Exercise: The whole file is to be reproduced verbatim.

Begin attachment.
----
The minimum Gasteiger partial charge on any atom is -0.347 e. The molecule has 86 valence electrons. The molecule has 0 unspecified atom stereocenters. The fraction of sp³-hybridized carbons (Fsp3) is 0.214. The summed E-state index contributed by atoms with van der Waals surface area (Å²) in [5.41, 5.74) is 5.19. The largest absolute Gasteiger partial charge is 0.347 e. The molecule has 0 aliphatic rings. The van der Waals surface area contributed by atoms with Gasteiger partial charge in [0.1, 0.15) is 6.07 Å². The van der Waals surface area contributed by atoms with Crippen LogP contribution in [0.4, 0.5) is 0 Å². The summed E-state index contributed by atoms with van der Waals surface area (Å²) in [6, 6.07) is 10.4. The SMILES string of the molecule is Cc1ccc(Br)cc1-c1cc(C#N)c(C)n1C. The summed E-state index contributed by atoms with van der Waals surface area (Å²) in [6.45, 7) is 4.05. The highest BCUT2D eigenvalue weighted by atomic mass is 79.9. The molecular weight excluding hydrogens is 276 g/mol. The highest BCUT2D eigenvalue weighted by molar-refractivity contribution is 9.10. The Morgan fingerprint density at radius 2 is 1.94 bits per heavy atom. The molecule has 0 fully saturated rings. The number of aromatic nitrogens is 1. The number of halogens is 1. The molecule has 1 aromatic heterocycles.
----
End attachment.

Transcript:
The minimum Gasteiger partial charge on any atom is -0.347 e. The molecule has 86 valence electrons. The molecule has 0 unspecified atom stereocenters. The fraction of sp³-hybridized carbons (Fsp3) is 0.214. The summed E-state index contributed by atoms with van der Waals surface area (Å²) in [5.41, 5.74) is 5.19. The largest absolute Gasteiger partial charge is 0.347 e. The molecule has 0 aliphatic rings. The van der Waals surface area contributed by atoms with Gasteiger partial charge in [0.1, 0.15) is 6.07 Å². The van der Waals surface area contributed by atoms with Crippen LogP contribution in [0.4, 0.5) is 0 Å². The summed E-state index contributed by atoms with van der Waals surface area (Å²) in [6, 6.07) is 10.4. The SMILES string of the molecule is Cc1ccc(Br)cc1-c1cc(C#N)c(C)n1C. The summed E-state index contributed by atoms with van der Waals surface area (Å²) in [6.45, 7) is 4.05. The highest BCUT2D eigenvalue weighted by atomic mass is 79.9. The molecular weight excluding hydrogens is 276 g/mol. The highest BCUT2D eigenvalue weighted by molar-refractivity contribution is 9.10. The Morgan fingerprint density at radius 2 is 1.94 bits per heavy atom. The molecule has 0 fully saturated rings. The number of aromatic nitrogens is 1. The number of halogens is 1. The molecule has 1 aromatic heterocycles.